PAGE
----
Looking, But Not Touching

  • by March 21, 2001
Looking, But Not Touching

According to a recently released report by Ipsos-Reid, 54% of online young people surveyed around the globe report using the Internet to gather information about products and services. The study, The Face of the Web: Youth, says however, only 27 % are buying online. Window and comparison shopping is commonplace in the well-developed Internet youth markets in North America and Europe. Online browsers are:

- urban Brazilians 84%
- Netherlands 64%
- Sweden 64%
- U.S. 60%
- Germany 59%
- Italy 58%
- Canada 57%

Actual buying, among young shoppers, though:
- Americans 43%
- Swedes 41%
- Germans 33%
- Canadians 25%
- Britons 22%

The most popular purchases are:
- music 19%
- clothing 16%
- books 14%

And niche interests are evident:
- video game purchases by male teens
- young men and females of all ages are more likely to purchase books
- young women and girls are roughly three times more likely to buy clothing online than young men or male teens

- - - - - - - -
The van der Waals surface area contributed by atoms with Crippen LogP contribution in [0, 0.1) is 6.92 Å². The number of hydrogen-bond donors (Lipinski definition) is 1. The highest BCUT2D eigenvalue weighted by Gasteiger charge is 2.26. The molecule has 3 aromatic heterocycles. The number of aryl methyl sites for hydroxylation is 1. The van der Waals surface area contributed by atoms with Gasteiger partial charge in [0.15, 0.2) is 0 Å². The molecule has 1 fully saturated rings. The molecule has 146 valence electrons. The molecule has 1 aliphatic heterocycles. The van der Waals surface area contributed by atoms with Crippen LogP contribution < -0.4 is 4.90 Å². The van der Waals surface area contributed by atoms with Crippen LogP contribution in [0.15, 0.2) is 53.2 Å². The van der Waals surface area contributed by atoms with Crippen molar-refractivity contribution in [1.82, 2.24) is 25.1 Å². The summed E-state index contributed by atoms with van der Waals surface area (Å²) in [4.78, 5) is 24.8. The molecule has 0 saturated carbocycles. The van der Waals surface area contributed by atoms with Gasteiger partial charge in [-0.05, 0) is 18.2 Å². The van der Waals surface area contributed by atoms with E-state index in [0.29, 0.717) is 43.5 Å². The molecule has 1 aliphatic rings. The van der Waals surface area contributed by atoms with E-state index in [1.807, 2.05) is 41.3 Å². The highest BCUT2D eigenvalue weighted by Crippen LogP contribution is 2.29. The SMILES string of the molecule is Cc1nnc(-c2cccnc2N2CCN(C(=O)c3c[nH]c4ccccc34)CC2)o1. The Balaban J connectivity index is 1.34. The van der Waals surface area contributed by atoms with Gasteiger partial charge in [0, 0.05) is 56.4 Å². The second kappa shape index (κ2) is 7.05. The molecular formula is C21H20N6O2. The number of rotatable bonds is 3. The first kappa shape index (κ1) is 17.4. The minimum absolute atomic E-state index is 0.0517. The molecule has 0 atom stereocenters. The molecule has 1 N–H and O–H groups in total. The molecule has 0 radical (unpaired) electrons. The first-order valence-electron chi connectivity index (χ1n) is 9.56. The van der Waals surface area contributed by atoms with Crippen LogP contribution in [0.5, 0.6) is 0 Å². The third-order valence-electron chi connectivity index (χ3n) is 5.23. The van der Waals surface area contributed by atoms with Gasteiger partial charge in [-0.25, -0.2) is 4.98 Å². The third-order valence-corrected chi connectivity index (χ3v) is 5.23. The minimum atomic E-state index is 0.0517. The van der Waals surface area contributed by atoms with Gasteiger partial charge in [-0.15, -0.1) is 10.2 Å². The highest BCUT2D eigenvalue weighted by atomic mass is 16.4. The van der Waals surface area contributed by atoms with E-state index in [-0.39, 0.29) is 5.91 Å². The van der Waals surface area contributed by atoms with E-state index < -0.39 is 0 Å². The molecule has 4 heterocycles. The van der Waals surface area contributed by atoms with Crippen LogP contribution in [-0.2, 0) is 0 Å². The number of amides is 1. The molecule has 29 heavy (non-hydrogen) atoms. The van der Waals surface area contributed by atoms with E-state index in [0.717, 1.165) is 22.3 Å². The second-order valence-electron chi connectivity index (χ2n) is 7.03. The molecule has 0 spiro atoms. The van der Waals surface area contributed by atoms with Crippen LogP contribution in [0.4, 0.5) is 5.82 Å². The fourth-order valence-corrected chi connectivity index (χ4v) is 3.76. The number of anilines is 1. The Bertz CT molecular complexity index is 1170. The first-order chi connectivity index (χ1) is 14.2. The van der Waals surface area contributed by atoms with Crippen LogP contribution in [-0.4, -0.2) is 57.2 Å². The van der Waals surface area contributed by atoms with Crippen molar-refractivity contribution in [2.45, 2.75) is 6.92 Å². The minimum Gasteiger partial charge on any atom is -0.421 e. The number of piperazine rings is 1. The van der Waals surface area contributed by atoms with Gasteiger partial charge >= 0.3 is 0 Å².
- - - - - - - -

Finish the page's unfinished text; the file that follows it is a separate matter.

- sporting goods and computing goods have captured the young male Internet purchasers

Payment methods differ:
- 43% of youth surveyed used their own payment cards to buy
- 28% used the card of someone else, generally a parent
- 23% report using COD, checks or money orders, bank drafts or transfers.

According to the report, online shopping holds far less appeal than e-mail, music downloading, chat room participation and video gaming.

"Young shoppers are still likely to find more immediate gratification at a brick-and-mortar retailer than waiting for delivery of an order placed online," says Schattenberg of Ipsos-Reid. "It would appear that young consumers like the idea of window shopping online, but prefer the social experience of ‘actual’ shopping.”

The Face of the Web: Youth was conducted last year with over 10,000 youths between the ages of 12 and 24 in 16 countries. Results outside the U.S. are accurate within an error margin of no more than plus/minus 6 percentage points, 19 times out of 20; in the U.S., the results are accurate within an error margin of no more than plus/minus 4 percentage points, 19 times out of 20.

See the whole thing here.

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